Richard Henry Lee
20 January 1732 - 19 June 1794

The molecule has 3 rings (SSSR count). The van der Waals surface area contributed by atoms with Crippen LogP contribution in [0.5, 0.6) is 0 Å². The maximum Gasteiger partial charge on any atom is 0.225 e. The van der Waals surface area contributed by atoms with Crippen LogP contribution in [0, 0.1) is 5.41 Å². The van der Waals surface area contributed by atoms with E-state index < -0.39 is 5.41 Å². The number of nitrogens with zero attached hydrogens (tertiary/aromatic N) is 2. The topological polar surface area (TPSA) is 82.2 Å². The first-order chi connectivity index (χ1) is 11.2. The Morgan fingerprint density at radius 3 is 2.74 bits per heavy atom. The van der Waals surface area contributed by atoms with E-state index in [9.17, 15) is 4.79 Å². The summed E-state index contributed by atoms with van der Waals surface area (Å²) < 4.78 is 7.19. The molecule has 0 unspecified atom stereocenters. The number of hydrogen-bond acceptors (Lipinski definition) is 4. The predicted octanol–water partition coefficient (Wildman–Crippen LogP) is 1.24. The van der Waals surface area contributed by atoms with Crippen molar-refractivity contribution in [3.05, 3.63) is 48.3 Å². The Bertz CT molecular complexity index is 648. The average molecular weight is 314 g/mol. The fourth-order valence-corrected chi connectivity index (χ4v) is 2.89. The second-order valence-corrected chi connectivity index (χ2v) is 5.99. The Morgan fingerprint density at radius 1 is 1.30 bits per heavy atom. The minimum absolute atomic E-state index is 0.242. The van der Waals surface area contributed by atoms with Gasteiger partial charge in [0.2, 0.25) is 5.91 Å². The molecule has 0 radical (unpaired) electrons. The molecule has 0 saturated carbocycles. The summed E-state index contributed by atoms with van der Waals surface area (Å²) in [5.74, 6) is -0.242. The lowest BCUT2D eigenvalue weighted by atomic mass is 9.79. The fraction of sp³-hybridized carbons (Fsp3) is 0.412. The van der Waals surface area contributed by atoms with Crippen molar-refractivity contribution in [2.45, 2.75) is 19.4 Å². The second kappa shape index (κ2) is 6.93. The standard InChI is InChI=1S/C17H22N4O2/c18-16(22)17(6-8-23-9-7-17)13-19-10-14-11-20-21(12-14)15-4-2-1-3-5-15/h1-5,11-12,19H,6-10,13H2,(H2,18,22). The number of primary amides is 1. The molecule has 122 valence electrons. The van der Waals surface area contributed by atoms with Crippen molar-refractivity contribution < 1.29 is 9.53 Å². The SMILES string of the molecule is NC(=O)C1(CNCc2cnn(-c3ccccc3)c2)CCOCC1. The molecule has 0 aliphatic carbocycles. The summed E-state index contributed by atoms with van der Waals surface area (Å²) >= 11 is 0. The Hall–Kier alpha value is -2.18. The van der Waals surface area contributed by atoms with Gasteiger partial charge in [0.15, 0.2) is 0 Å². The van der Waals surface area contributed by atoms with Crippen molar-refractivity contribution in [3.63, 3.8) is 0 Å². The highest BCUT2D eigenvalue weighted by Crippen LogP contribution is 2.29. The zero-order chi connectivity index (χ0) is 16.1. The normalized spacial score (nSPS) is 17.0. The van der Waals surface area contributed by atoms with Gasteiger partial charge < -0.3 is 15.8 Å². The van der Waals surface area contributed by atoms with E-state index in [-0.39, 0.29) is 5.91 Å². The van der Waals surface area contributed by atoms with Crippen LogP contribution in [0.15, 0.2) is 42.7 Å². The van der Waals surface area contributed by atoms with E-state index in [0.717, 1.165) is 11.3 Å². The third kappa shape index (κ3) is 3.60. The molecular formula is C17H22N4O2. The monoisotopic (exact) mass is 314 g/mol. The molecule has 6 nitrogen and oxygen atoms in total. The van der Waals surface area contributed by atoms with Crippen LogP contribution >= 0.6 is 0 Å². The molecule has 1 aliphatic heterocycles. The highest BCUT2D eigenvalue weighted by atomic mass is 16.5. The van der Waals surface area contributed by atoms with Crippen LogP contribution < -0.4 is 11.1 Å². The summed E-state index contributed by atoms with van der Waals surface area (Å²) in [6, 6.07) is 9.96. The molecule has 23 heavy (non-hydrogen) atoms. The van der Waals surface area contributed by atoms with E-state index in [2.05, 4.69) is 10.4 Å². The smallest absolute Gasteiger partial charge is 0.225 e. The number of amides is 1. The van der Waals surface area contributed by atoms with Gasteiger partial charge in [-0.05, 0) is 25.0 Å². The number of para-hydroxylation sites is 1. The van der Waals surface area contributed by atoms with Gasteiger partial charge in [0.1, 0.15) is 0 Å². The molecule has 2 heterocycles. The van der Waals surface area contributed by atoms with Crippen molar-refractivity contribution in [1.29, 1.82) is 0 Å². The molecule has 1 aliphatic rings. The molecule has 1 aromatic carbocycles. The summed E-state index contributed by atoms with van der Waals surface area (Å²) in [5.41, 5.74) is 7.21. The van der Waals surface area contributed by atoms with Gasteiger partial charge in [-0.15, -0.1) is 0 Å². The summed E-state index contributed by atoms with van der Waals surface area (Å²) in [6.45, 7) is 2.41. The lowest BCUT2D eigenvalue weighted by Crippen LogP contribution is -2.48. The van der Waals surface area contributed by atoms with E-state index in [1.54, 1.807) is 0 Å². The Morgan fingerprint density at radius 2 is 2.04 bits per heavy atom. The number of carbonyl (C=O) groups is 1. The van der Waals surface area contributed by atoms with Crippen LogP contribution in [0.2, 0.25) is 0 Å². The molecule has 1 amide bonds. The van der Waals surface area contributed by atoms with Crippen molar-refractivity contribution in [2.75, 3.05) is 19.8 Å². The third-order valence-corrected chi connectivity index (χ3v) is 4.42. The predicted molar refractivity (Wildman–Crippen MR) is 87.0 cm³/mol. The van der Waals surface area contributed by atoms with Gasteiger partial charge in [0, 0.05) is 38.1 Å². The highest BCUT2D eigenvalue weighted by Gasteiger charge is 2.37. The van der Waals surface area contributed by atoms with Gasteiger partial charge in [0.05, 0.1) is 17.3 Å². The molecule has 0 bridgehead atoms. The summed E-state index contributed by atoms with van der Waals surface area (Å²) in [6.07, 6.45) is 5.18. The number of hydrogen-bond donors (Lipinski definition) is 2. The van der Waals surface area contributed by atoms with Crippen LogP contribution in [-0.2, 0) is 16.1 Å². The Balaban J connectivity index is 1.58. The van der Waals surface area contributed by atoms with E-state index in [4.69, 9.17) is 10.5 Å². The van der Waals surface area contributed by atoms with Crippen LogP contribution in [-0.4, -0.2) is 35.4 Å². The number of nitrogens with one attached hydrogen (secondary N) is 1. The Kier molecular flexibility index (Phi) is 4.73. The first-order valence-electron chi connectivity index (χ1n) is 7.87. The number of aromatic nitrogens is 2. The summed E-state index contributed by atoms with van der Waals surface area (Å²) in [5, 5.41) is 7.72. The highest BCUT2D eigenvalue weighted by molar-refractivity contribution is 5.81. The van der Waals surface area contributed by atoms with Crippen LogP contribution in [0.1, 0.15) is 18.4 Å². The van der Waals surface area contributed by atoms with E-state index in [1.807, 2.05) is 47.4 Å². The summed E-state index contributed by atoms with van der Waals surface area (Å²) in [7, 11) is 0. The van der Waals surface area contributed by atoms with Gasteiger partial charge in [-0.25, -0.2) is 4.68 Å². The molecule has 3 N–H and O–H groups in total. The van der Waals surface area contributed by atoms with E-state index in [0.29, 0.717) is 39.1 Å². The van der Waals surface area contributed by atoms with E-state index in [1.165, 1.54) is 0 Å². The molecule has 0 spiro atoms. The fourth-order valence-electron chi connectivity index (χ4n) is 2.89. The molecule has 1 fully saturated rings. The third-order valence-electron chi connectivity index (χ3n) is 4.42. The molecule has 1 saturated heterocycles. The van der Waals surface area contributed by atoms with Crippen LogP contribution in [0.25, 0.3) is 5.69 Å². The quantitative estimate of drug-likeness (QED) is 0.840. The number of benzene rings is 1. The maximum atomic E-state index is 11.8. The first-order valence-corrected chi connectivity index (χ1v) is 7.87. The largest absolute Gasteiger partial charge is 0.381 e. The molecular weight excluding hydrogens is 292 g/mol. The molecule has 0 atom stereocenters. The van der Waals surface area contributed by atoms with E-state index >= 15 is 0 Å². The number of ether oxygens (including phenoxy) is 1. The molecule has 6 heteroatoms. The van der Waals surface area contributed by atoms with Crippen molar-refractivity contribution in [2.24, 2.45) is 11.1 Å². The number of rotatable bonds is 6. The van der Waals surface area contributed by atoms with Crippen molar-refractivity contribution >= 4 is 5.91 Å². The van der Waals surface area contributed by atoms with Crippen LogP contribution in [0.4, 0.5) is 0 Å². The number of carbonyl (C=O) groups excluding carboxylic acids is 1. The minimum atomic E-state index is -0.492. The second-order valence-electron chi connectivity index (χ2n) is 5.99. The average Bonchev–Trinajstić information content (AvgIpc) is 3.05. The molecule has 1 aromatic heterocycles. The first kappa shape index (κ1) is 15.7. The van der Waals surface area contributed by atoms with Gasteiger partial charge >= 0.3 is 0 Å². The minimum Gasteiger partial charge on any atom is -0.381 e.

Richard Henry Lee was born to a prominent family in Westmoreland County, Virginia. Elected to the House of Burgesses in 1758, he became a principal opponent of British taxation policies in the 1760s, and a promoter of non-importation efforts in Virginia. Together with Thomas Jefferson and Patrick Henry, he proposed a system of intercolonial committees of correspondence in 1773. As a delegate to the First Continental Congress, he helped implement the Continental Association, a plan to halt trade with Great Britain. At the Second Congress, he introduced a resolution on 7 June 1776 moving that the colonies should be 'free and independent states,' which prompted the writing of the Declaration of Independence. His congressional term ended in 1779, but Lee returned in 1784 and was elected president. He declined to attend the Constitutional Convention of 1787, and was critical of the new Constitution because of its provision for a strong central government and because it lacked of a bill of rights. While serving as a U.S. senator from Virginia, 1789-1792, Lee proposed several resolutions that were later adopted in the Bill of Rights (1791).